A - This question is very important, because our primary mandate is price stability in the medium term, which we define as below, but close to, 2%. When we issued our forward guidance last November, we communicated that we will continue to have a very loose monetary policy and we will do whatever is necessary to fulfill our mandate. We are therefore very aware of what you are referring to, i.e. that low price pressures have extended to the medium term. Let's make this assessment in March. Today, our assessment is that with the recovery that we are seeing now, inflation will converge in the medium to long term and in saying this I admit that the price pressures are quite weak.
Q - What other measures can be used if necessary, since interest rates are virtually zero? A new round of LTRO, various other measures, etc.?
A - We are very careful in our communication not to announce the next steps. We have a great deal of discussion in the Governing Council, and then we decide. We have a toolbox that we are ready to use if our assessment concludes that our objective of price stability will not be achieved. The signals we give are not so much to do with the tools themselves, but not having any hesitation to use them.
President Draghi has said several times that we have various tools at our disposal and we will see which are the most appropriate. But we will not hesitate to use them if we consider it necessary to do so. If our mandate is at risk, we will act without hesitation, as we did in recent years. We do not see a risk of deflation, but we admit that the pressures on prices are weak, and that this weakness in price development is extending to the medium term.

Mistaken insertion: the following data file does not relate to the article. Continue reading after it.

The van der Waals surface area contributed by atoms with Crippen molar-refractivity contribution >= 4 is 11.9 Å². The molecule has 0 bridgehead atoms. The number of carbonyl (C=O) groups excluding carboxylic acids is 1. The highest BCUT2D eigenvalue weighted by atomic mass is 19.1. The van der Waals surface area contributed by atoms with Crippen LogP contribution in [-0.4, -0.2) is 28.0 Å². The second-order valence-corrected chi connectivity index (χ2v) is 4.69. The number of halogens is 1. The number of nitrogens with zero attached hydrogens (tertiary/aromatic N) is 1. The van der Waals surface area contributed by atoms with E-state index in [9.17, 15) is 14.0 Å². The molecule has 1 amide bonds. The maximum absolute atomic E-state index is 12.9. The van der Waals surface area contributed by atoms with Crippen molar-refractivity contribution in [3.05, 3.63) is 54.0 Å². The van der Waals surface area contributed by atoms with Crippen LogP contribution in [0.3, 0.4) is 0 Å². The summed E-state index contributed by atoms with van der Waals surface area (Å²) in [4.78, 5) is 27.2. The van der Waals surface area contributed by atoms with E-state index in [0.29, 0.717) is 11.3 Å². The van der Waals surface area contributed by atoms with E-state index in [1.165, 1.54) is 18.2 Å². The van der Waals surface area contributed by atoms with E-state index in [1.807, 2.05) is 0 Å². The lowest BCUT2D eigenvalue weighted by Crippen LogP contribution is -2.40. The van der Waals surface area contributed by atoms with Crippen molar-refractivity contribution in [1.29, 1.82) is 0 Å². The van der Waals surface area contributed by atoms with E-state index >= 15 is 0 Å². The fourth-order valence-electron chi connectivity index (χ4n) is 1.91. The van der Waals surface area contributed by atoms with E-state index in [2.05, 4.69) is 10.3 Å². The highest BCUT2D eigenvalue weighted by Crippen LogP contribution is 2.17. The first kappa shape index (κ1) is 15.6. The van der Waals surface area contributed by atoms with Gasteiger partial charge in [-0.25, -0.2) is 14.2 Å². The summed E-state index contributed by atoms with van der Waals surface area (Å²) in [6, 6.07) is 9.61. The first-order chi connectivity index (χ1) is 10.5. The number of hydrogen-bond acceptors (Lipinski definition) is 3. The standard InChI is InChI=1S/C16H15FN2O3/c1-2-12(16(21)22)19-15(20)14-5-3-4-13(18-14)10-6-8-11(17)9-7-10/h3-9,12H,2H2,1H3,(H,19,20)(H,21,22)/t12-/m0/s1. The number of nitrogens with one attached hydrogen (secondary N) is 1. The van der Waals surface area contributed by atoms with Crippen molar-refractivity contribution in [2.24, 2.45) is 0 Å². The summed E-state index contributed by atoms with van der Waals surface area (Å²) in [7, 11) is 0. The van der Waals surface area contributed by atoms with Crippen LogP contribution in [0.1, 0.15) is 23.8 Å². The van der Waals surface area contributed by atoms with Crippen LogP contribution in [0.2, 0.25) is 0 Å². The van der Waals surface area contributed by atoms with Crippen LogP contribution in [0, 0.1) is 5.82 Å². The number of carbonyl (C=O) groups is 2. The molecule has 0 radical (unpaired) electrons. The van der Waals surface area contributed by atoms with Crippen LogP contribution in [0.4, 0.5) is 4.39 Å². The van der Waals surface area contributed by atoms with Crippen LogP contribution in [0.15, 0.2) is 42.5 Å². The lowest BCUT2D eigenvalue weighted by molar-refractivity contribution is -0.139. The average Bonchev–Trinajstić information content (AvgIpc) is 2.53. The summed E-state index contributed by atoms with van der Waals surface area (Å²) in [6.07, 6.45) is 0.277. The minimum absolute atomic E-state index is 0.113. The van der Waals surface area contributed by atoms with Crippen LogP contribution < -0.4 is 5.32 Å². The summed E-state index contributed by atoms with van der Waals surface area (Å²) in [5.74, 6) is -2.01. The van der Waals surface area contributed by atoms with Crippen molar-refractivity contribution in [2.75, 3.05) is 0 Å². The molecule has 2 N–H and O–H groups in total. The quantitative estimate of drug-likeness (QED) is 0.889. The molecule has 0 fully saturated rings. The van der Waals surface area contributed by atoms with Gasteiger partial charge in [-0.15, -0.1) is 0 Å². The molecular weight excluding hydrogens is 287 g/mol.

Q – Is Greece your biggest failure?
A - I think that Greece is the biggest failure of Greece itself. It is a failure of the pre-crisis policy. It is true that it has been very difficult.
Q - After all these years of great difficulty, the numbers are still not very positive...
A - No, but I would qualify it a little better. First, the size of the problem was enormous, and much greater than expected for several reasons. The big problem in Greece is Greece itself and the difficulty that its society has to unite. That’s where large divisions appear, as well as a kind of decision paralysis, which is worse. A crisis feeds on itself, the fears grow, market confidence is lost, and we enter into a terrible vicious cycle – then comes outside intervention, trying to force a solution. So I think the biggest asset of a country is the ability of its society to come together in difficult times.
Q - But if we look at debt, although Greece is much larger, it will still be very difficult to find a way to pay it.